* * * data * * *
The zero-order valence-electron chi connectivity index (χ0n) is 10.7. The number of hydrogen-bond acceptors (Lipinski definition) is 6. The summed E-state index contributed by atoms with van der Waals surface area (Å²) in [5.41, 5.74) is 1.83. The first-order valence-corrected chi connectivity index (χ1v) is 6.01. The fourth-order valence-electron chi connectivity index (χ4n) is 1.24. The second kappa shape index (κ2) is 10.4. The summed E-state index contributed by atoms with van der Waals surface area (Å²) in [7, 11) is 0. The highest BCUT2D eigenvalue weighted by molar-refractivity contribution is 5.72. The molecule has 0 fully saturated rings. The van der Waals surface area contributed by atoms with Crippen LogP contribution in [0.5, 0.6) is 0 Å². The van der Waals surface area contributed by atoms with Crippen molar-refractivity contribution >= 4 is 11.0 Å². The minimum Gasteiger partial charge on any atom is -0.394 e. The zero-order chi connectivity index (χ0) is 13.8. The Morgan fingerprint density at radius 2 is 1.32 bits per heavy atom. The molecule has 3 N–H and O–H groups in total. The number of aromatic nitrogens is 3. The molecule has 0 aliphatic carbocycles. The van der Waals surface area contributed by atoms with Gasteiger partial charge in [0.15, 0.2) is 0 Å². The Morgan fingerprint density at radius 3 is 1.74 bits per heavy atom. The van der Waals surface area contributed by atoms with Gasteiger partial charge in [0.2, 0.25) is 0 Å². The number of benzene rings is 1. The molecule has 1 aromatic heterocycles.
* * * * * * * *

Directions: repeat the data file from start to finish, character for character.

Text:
The zero-order valence-electron chi connectivity index (χ0n) is 10.7. The number of hydrogen-bond acceptors (Lipinski definition) is 6. The summed E-state index contributed by atoms with van der Waals surface area (Å²) in [5.41, 5.74) is 1.83. The first-order valence-corrected chi connectivity index (χ1v) is 6.01. The fourth-order valence-electron chi connectivity index (χ4n) is 1.24. The second kappa shape index (κ2) is 10.4. The summed E-state index contributed by atoms with van der Waals surface area (Å²) in [7, 11) is 0. The highest BCUT2D eigenvalue weighted by molar-refractivity contribution is 5.72. The molecule has 0 fully saturated rings. The van der Waals surface area contributed by atoms with Crippen LogP contribution in [0.5, 0.6) is 0 Å². The van der Waals surface area contributed by atoms with Crippen molar-refractivity contribution >= 4 is 11.0 Å². The minimum Gasteiger partial charge on any atom is -0.394 e. The zero-order chi connectivity index (χ0) is 13.8. The Morgan fingerprint density at radius 2 is 1.32 bits per heavy atom. The molecule has 3 N–H and O–H groups in total. The number of aromatic nitrogens is 3. The molecule has 0 aliphatic carbocycles. The van der Waals surface area contributed by atoms with Gasteiger partial charge in [0.15, 0.2) is 0 Å². The Morgan fingerprint density at radius 3 is 1.74 bits per heavy atom. The van der Waals surface area contributed by atoms with Gasteiger partial charge in [0.2, 0.25) is 0 Å². The number of benzene rings is 1. The molecule has 1 aromatic heterocycles.